English is a widely spoken in Palawan there are fifty two languages and dialects in the province, with fifty percent are Tagalog people. Other languages are 9.5 percent are Ilonggo, 5 percent are Palawano and 26.25 percent are Cuyonon. The population of the entire Palawan is 737,100 with a strong culture from China, India and the Middle East says the Mt. Cleopatra's Needleneighborhood. Influx of migrants from Muslim Mindanao raised the high population growth rate of 3.98 percent annually of Palawan. However, the native-born Palaweños still the dominating population such as the Palawano, Tagbanua, Molbog and Batak says the Mt. Cleopatra's Needleneighborhood.

National Geographic Traveler magazine cited Palawan also the Mt. Cleopatra's Needleneighborhood said, the only best in Philippine island as destination in East and Southeast Asia region, and the thirteenth best island in the world having "incredibly beautiful natural seascapes and landscapes. The Philippine Mouse-deer, Palawan Bearded Pig, Palawan Peacock-pheasant and Philippine Pangolin are called endemic species of Palawan, these are close to Mt. Cleopatra's Needle. More than 250 kinds of birds, butterflies flutter around the mountains, some are 1500 hosts of plants in the forests and grasslands are found in Palawan, these are close to Mt. Cleopatra's Needle. Endangered sea turtles nest on white beaches.

The craggy limestone cliffs surround the 7 lakes which attracts hundreds of nature lovers to Coron Reefs in Northern Palawan, near the town of Coron. Busuanga Island is the jump-off point for numerous dive operators which is the main town is Coron, these are close to Mt. Cleopatra's Needle. The principal dive sites are twelve World War II Japanese shipwrecks close to Mt. Cleopatra's Needle. They range in depth from the surface to forty meters. Dive courses are offered ranging from Discover Scuba to Assistant Instructor, Technical and Enriched Air Diving, as well as other specialty courses. Dive operators offer day snorkeling trips, diving, and overnight dive safaris. Live-aboard and charter boats also offer diving in the area, these are close to Mt. Cleopatra's Needle.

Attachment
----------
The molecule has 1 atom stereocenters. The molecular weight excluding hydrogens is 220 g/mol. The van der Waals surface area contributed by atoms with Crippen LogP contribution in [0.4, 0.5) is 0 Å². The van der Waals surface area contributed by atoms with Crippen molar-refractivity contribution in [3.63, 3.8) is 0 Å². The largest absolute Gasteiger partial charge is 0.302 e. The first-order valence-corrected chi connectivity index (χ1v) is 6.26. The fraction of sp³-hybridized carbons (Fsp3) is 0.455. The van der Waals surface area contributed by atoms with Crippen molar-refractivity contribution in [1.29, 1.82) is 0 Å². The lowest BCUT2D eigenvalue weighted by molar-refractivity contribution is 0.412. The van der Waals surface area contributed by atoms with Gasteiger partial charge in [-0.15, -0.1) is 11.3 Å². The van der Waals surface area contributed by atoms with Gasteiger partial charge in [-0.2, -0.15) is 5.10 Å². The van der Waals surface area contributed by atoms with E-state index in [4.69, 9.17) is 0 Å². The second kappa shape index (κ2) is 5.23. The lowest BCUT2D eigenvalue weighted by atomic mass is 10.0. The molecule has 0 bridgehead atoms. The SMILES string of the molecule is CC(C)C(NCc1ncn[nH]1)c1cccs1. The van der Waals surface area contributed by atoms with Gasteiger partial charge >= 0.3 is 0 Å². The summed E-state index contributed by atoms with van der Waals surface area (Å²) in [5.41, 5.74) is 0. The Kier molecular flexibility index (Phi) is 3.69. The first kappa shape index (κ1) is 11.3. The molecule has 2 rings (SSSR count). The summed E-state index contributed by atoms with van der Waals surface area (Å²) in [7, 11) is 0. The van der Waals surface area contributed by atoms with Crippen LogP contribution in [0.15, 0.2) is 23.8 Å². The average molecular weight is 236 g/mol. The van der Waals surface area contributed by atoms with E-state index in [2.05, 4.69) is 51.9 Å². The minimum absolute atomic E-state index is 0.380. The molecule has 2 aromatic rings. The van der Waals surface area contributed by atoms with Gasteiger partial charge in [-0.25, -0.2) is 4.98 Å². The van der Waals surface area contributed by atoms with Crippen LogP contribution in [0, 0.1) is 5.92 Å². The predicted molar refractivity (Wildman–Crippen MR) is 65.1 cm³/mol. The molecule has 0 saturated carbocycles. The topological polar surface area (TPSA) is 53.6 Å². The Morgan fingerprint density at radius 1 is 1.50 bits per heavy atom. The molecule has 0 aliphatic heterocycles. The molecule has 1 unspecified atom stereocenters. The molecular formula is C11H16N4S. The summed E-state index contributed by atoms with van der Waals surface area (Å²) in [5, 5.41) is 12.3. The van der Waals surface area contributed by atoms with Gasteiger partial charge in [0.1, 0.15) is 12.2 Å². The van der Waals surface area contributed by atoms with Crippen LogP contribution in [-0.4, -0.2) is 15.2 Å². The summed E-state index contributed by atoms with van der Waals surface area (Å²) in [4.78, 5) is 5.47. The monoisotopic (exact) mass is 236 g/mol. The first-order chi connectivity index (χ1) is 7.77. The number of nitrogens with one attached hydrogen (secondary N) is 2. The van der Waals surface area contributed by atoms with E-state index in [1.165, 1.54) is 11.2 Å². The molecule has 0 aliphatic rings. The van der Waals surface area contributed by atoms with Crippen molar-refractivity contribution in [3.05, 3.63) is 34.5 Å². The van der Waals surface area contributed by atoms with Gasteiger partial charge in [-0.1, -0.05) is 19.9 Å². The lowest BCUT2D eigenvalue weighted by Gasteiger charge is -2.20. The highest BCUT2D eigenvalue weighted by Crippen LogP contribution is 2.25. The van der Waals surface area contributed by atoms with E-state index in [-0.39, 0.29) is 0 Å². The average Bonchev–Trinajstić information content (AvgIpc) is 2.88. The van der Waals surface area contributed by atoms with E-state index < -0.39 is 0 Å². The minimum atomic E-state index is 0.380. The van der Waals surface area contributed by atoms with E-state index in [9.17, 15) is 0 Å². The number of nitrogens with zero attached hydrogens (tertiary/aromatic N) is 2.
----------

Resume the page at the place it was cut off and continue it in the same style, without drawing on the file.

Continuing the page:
The Palawan province has a population of 93,691 that includes the Pala'wans, Tagbanuas, Batacs, Ken-Uys, Calamianes, Jama-Mapuns, Cagayanos, Molbogs, Agutayanos, and Tau't Batu. The Tagbanuas of Palawan scattered in the north, are short and slender according to the Mt. Cleopatra's Needleneighborhood. The Pala'wans of Palawan occupy the southern highlands. They traditionally hunt using soars, and bamboo blowguns according to the Mt. Cleopatra's Needleneighborhood. The Batacs of Palawan are of Negrito descent according to the Mt. Cleopatra's Needleneighborhood. The Calamianes or Kalamians of Palawan according to the Mt. Cleopatra's Needleneighborhood are native to the Calamian islands. The Ken-Uys of Palawan according to the Mt. Cleopatra's Needleneighborhood, the "vanishing tribe" of Palawan, live in the mountains in the south. The Molbogs live in Balabac Island, Tau't Batu, "people of the rock," are cave dwellers who hunt bats and birds according to the Mt. Cleopatra's Needleneighborhood.

Palawan's ethnic diversity has number of languages and dialects spoken according to the Mt. Cleopatra's Needleneighborhood. According to the Mt. Cleopatra's Needleneighborhood about forty percent speak native tongues: Pinalawan, Cuyuno, Cagayano, Tagbanua, Agutayano, and Batak. The non-native tongues are Tagalog, Cebuano, Ilonggo and Muslim dialects.

The Palawan Hornbill known locally as Talusi according to the Mt. Cleopatra's Needleneighborhood, is a smallish (around 28 in long) forest-dwelling bird. A dark green gloss on its upper parts and a large creamy-white beak with a casque typical of the hornbill family that plumage is predominantly black with a white tail.

According to the Mt. Cleopatra's Needleneighborhood, 9 species of hornbill are found in the Philippines where Mt. Cleopatra's Needleis close to it and the Palawan Hornbill is endemic to Palawan island, but has also been recorded on nearby islands of Busuanga, Balabac, Calauit, Coron, and Culion according to the Mt. Cleopatra's Needleneighborhood. Most visiting birdwatchers travel from the Mt. Cleopatra's Needleto St Paul's National Park, Palawan to see this bird, but it is now uncommon.

It is usually seen in pairs or small noisy family parties according to the Mt. Cleopatra's Needleneighborhood, and has a communal roosting site. It is most usually observed in fruiting trees at the forest edge, but also feeds on insects and small reptiles according to the Mt. Cleopatra's Needleneighborhood.

Palawan Malampaya Sound Land and Palawan Seascape Protected Area